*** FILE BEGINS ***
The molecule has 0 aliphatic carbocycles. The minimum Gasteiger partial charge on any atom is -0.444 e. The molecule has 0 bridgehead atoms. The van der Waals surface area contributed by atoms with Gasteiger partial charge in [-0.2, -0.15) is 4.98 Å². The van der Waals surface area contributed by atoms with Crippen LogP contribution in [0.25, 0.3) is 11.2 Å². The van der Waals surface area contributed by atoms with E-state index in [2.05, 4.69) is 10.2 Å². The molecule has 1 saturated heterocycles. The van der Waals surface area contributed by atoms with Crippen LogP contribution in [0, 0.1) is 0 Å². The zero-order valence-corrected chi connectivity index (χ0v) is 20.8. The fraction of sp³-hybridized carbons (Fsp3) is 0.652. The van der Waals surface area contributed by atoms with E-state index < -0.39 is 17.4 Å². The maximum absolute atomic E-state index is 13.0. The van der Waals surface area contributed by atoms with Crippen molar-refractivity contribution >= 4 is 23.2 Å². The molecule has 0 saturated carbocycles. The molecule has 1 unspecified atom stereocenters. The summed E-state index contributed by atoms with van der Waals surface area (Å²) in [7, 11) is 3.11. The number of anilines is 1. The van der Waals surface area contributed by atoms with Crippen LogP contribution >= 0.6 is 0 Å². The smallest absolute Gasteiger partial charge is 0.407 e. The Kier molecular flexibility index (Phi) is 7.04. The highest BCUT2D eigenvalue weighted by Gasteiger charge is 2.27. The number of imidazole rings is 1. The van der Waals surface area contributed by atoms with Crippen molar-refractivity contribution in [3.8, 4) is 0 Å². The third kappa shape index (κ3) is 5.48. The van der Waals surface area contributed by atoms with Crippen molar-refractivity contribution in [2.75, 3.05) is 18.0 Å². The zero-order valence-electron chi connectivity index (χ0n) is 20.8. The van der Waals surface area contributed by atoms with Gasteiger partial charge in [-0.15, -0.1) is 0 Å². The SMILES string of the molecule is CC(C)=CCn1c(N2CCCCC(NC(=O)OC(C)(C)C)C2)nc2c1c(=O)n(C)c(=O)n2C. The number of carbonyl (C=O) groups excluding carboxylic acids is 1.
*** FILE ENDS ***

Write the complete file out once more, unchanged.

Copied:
The molecule has 0 aliphatic carbocycles. The minimum Gasteiger partial charge on any atom is -0.444 e. The molecule has 0 bridgehead atoms. The van der Waals surface area contributed by atoms with Gasteiger partial charge in [-0.2, -0.15) is 4.98 Å². The van der Waals surface area contributed by atoms with Crippen LogP contribution in [0.25, 0.3) is 11.2 Å². The van der Waals surface area contributed by atoms with E-state index in [2.05, 4.69) is 10.2 Å². The molecule has 1 saturated heterocycles. The van der Waals surface area contributed by atoms with Crippen LogP contribution in [0, 0.1) is 0 Å². The zero-order valence-corrected chi connectivity index (χ0v) is 20.8. The fraction of sp³-hybridized carbons (Fsp3) is 0.652. The van der Waals surface area contributed by atoms with E-state index < -0.39 is 17.4 Å². The maximum absolute atomic E-state index is 13.0. The van der Waals surface area contributed by atoms with Crippen molar-refractivity contribution >= 4 is 23.2 Å². The molecule has 0 saturated carbocycles. The molecule has 1 unspecified atom stereocenters. The summed E-state index contributed by atoms with van der Waals surface area (Å²) in [7, 11) is 3.11. The number of anilines is 1. The van der Waals surface area contributed by atoms with Crippen LogP contribution >= 0.6 is 0 Å². The smallest absolute Gasteiger partial charge is 0.407 e. The Kier molecular flexibility index (Phi) is 7.04. The highest BCUT2D eigenvalue weighted by Gasteiger charge is 2.27. The number of imidazole rings is 1. The van der Waals surface area contributed by atoms with Crippen molar-refractivity contribution in [3.8, 4) is 0 Å². The third kappa shape index (κ3) is 5.48. The van der Waals surface area contributed by atoms with Crippen molar-refractivity contribution in [2.75, 3.05) is 18.0 Å². The zero-order valence-electron chi connectivity index (χ0n) is 20.8. The van der Waals surface area contributed by atoms with Gasteiger partial charge in [-0.15, -0.1) is 0 Å². The SMILES string of the molecule is CC(C)=CCn1c(N2CCCCC(NC(=O)OC(C)(C)C)C2)nc2c1c(=O)n(C)c(=O)n2C. The number of carbonyl (C=O) groups excluding carboxylic acids is 1.